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The blood of the Tea Party

Dr. Paul Kengor's picture

I’ve never participated in a Tea Party rally. My natural habitat is a classroom or behind a keyboard. That said, I’ve had a lot of contact with Tea Party people, and, of course, I hear the angry charges from those doing their worst to discredit the movement. For what it’s worth, here are some personal experiences and observations:

The first time I was contacted for a Tea Party event was by a Pittsburgh woman named Patti. She called last spring. I asked: Who’s behind this Tea Party business? Is the Republican Party running this?

I learned no one was ordering Patti but herself. A mother of three daughters, wife of a physician, and a Harvard MBA, Patti calmly explained that she was so concerned about her country that she got involved. “This is completely grassroots,” she assured me.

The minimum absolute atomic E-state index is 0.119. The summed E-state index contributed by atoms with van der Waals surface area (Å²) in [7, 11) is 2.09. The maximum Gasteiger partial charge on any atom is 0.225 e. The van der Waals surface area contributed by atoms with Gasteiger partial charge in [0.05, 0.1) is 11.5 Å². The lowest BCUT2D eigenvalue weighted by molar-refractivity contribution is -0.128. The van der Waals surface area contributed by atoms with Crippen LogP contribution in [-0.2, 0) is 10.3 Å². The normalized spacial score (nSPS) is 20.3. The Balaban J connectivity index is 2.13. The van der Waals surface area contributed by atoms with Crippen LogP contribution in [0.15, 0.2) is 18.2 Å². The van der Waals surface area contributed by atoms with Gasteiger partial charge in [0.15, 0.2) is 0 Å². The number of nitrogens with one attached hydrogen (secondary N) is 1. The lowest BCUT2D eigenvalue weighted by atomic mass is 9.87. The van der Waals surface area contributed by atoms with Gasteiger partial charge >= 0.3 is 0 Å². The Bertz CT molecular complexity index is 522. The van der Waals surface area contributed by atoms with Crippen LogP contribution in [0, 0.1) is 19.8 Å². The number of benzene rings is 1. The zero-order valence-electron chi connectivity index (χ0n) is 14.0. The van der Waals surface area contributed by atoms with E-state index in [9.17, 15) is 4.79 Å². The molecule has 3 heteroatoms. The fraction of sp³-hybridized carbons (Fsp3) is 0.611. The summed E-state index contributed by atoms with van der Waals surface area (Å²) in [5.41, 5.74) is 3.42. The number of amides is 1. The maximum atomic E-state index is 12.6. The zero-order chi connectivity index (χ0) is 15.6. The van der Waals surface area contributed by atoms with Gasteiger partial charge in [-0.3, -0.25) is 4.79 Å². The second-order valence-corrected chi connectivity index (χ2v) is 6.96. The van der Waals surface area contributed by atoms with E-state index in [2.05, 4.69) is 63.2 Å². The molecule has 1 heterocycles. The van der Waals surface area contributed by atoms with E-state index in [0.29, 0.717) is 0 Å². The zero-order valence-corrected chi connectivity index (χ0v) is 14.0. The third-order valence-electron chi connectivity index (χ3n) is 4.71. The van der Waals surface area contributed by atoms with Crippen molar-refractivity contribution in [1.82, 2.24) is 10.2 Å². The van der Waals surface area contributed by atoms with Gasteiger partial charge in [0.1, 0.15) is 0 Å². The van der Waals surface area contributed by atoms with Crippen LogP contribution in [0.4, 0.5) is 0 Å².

Indeed, at that moment, President Obama and the Democratic Congress had taken a record budget deficit from George W. Bush and exploded it in one fell swoop with an enormously destructive $800-billion “stimulus package.” Liberals attacking the Tea Party must understand that it was such extremist policies by their own politicians that sent the likes of Patti into the streets.

Not long after that conversation, I watched in awe as such unceasing fiscal insanity drove a huge swath of concerned citizens to Washington on Sept. 12, 2009. In response to this massive “9/12” march, liberals were apoplectic.